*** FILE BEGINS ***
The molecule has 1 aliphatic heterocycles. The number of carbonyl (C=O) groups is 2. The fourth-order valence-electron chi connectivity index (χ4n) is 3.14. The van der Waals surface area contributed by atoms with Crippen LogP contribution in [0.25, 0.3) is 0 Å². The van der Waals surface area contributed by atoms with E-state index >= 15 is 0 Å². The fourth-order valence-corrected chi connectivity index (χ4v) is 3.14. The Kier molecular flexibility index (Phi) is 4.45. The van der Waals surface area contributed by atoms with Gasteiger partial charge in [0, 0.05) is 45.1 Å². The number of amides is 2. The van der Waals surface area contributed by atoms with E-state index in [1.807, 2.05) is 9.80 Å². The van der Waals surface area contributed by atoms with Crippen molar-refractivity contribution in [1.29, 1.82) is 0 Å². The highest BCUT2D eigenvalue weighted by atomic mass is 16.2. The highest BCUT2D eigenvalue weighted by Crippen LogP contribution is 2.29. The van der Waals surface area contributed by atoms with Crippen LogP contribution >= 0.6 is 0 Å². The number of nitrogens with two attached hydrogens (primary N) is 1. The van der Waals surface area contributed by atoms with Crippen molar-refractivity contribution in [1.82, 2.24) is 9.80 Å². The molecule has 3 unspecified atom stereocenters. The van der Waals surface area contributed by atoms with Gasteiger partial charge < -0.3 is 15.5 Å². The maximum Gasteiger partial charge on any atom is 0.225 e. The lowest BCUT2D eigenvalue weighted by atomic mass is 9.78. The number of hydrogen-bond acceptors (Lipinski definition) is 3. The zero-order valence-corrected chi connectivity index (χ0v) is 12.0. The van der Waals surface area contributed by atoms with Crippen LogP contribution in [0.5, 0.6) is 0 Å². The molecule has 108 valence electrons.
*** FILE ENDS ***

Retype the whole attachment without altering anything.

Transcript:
The molecule has 1 aliphatic heterocycles. The number of carbonyl (C=O) groups is 2. The fourth-order valence-electron chi connectivity index (χ4n) is 3.14. The van der Waals surface area contributed by atoms with Crippen LogP contribution in [0.25, 0.3) is 0 Å². The van der Waals surface area contributed by atoms with E-state index >= 15 is 0 Å². The fourth-order valence-corrected chi connectivity index (χ4v) is 3.14. The Kier molecular flexibility index (Phi) is 4.45. The van der Waals surface area contributed by atoms with Gasteiger partial charge in [0, 0.05) is 45.1 Å². The number of amides is 2. The van der Waals surface area contributed by atoms with E-state index in [1.807, 2.05) is 9.80 Å². The van der Waals surface area contributed by atoms with Crippen molar-refractivity contribution in [1.29, 1.82) is 0 Å². The highest BCUT2D eigenvalue weighted by atomic mass is 16.2. The highest BCUT2D eigenvalue weighted by Crippen LogP contribution is 2.29. The van der Waals surface area contributed by atoms with Crippen LogP contribution >= 0.6 is 0 Å². The number of nitrogens with two attached hydrogens (primary N) is 1. The van der Waals surface area contributed by atoms with Crippen molar-refractivity contribution in [1.82, 2.24) is 9.80 Å². The molecule has 3 unspecified atom stereocenters. The van der Waals surface area contributed by atoms with Gasteiger partial charge < -0.3 is 15.5 Å². The maximum Gasteiger partial charge on any atom is 0.225 e. The lowest BCUT2D eigenvalue weighted by atomic mass is 9.78. The number of hydrogen-bond acceptors (Lipinski definition) is 3. The zero-order valence-corrected chi connectivity index (χ0v) is 12.0. The van der Waals surface area contributed by atoms with Crippen LogP contribution in [0.5, 0.6) is 0 Å². The molecule has 108 valence electrons.